It’s not the strategy that Napolitano used, and there’s good reason for that. While it’s only natural that Hobbs will be compared to Napolitano, a canny political operator who regularly ran circles around GOP legislators, there are significant differences that warrant a radically different approach to governing.

In the 14 years since Napolitano was governor, there have been two seismic shifts: The Republican legislative majorities are considerably more far-right now and those majorities are razor thin, trending in Democrats’ favor.

When Napolitano became governor in 2003, there were 39 Republicans in the 60-member House of Representatives and 17 in the 30-member Senate. Democrats in the legislature were utterly marginalized through her entire tenure as governor, and struggled to accomplish much of anything on their own. Their best source of power was Napolitano’s veto power — which she used, though not as often as many Democrats would have liked, correctly recognizing there were political risks if she was seen as too veto happy.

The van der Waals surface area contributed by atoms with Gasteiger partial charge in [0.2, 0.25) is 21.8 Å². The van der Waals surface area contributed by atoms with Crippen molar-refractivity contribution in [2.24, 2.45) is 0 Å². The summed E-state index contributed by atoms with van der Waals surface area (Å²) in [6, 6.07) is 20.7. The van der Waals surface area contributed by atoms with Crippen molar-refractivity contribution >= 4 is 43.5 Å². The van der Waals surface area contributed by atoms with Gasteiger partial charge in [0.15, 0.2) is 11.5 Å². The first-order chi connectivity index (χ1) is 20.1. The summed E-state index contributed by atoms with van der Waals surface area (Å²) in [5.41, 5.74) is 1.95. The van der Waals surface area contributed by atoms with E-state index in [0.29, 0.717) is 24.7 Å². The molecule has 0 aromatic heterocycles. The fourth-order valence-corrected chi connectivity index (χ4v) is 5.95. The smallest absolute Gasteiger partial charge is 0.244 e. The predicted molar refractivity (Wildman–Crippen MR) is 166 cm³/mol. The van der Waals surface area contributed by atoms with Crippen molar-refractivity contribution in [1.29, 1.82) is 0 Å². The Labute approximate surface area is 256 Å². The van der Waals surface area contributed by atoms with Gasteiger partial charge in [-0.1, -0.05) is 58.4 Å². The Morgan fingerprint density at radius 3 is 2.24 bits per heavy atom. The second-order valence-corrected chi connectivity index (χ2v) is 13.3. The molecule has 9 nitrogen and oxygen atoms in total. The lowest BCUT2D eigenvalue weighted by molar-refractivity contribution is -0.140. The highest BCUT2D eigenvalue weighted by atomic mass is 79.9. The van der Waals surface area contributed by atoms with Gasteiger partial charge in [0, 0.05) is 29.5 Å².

The path to success for Napolitano was through the moderate wing of the Republican caucuses, which were actually a thing back in the 2000s, allowing her to find allies for a variety of her priorities — and to put internal pressure on GOP leaders who were reluctant to compromise.

But there are no true moderate Republicans at the Capitol any more, and even if there were, there’s no longer any feasible path to going around GOP leadership to cut a deal with Hobbs on anything of substance, like the budget.